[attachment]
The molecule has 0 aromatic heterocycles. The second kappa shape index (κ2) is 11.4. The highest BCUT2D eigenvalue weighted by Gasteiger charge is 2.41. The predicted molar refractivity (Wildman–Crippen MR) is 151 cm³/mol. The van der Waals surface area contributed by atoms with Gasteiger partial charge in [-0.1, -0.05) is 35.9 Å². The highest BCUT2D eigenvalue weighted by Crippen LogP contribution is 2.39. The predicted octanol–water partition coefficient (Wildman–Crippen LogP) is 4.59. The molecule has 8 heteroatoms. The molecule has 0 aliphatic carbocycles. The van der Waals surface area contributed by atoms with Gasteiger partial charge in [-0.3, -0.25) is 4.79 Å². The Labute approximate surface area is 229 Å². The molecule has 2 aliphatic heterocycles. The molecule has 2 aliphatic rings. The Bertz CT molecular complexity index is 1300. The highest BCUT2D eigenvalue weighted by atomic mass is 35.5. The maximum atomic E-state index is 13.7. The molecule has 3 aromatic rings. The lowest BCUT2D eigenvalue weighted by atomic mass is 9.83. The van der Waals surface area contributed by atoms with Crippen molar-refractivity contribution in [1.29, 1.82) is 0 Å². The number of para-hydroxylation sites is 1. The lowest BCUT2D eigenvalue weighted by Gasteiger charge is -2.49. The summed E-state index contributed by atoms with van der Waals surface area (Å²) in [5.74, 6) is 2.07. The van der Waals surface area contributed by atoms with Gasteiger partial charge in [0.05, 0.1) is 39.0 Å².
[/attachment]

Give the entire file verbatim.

The molecule has 0 aromatic heterocycles. The second kappa shape index (κ2) is 11.4. The highest BCUT2D eigenvalue weighted by Gasteiger charge is 2.41. The predicted molar refractivity (Wildman–Crippen MR) is 151 cm³/mol. The van der Waals surface area contributed by atoms with Gasteiger partial charge in [-0.1, -0.05) is 35.9 Å². The highest BCUT2D eigenvalue weighted by Crippen LogP contribution is 2.39. The predicted octanol–water partition coefficient (Wildman–Crippen LogP) is 4.59. The molecule has 8 heteroatoms. The molecule has 0 aliphatic carbocycles. The van der Waals surface area contributed by atoms with Gasteiger partial charge in [-0.3, -0.25) is 4.79 Å². The Labute approximate surface area is 229 Å². The molecule has 2 aliphatic heterocycles. The molecule has 2 aliphatic rings. The Bertz CT molecular complexity index is 1300. The highest BCUT2D eigenvalue weighted by atomic mass is 35.5. The maximum atomic E-state index is 13.7. The molecule has 3 aromatic rings. The lowest BCUT2D eigenvalue weighted by atomic mass is 9.83. The van der Waals surface area contributed by atoms with Crippen molar-refractivity contribution in [1.29, 1.82) is 0 Å². The number of para-hydroxylation sites is 1. The lowest BCUT2D eigenvalue weighted by Gasteiger charge is -2.49. The summed E-state index contributed by atoms with van der Waals surface area (Å²) in [5.74, 6) is 2.07. The van der Waals surface area contributed by atoms with Gasteiger partial charge in [0.05, 0.1) is 39.0 Å².